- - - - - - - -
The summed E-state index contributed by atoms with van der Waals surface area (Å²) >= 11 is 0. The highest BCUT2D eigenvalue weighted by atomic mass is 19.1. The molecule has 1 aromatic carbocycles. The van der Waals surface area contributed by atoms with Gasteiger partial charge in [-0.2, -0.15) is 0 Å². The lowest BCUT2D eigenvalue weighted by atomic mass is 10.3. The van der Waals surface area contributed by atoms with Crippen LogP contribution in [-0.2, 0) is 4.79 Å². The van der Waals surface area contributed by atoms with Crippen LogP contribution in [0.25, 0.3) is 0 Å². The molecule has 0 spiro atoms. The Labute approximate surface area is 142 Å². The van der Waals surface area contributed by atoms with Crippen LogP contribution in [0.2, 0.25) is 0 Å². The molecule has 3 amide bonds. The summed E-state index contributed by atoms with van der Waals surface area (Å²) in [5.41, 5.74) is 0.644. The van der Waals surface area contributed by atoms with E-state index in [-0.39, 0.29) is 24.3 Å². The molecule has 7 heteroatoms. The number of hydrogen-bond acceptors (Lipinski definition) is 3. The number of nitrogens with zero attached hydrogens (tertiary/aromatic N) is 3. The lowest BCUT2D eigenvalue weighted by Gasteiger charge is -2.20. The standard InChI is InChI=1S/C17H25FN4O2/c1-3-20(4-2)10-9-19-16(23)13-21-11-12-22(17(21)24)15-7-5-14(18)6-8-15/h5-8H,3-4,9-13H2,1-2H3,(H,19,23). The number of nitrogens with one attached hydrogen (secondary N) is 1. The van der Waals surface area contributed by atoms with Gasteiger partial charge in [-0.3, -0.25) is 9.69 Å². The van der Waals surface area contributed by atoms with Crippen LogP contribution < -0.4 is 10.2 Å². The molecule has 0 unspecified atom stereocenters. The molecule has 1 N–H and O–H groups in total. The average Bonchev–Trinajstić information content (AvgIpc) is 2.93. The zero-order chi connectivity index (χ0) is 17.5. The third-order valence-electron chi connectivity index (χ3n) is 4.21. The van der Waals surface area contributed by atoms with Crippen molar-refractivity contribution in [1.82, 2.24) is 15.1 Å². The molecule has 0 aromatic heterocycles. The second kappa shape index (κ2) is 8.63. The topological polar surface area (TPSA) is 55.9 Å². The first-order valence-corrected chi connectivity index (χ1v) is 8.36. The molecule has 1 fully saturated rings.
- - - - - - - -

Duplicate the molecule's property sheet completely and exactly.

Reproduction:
The summed E-state index contributed by atoms with van der Waals surface area (Å²) >= 11 is 0. The highest BCUT2D eigenvalue weighted by atomic mass is 19.1. The molecule has 1 aromatic carbocycles. The van der Waals surface area contributed by atoms with Gasteiger partial charge in [-0.2, -0.15) is 0 Å². The lowest BCUT2D eigenvalue weighted by atomic mass is 10.3. The van der Waals surface area contributed by atoms with Crippen LogP contribution in [-0.2, 0) is 4.79 Å². The van der Waals surface area contributed by atoms with Crippen LogP contribution in [0.25, 0.3) is 0 Å². The molecule has 0 spiro atoms. The Labute approximate surface area is 142 Å². The van der Waals surface area contributed by atoms with Crippen LogP contribution in [0.2, 0.25) is 0 Å². The molecule has 3 amide bonds. The summed E-state index contributed by atoms with van der Waals surface area (Å²) in [5.41, 5.74) is 0.644. The van der Waals surface area contributed by atoms with E-state index in [-0.39, 0.29) is 24.3 Å². The molecule has 7 heteroatoms. The number of hydrogen-bond acceptors (Lipinski definition) is 3. The number of nitrogens with zero attached hydrogens (tertiary/aromatic N) is 3. The lowest BCUT2D eigenvalue weighted by Gasteiger charge is -2.20. The standard InChI is InChI=1S/C17H25FN4O2/c1-3-20(4-2)10-9-19-16(23)13-21-11-12-22(17(21)24)15-7-5-14(18)6-8-15/h5-8H,3-4,9-13H2,1-2H3,(H,19,23). The number of nitrogens with one attached hydrogen (secondary N) is 1. The van der Waals surface area contributed by atoms with Gasteiger partial charge in [-0.3, -0.25) is 9.69 Å². The van der Waals surface area contributed by atoms with Crippen LogP contribution < -0.4 is 10.2 Å². The molecule has 0 unspecified atom stereocenters. The molecule has 1 N–H and O–H groups in total. The average Bonchev–Trinajstić information content (AvgIpc) is 2.93. The zero-order chi connectivity index (χ0) is 17.5. The third-order valence-electron chi connectivity index (χ3n) is 4.21. The van der Waals surface area contributed by atoms with Crippen molar-refractivity contribution in [1.82, 2.24) is 15.1 Å². The molecule has 0 aromatic heterocycles. The second kappa shape index (κ2) is 8.63. The topological polar surface area (TPSA) is 55.9 Å². The first-order valence-corrected chi connectivity index (χ1v) is 8.36. The molecule has 1 fully saturated rings.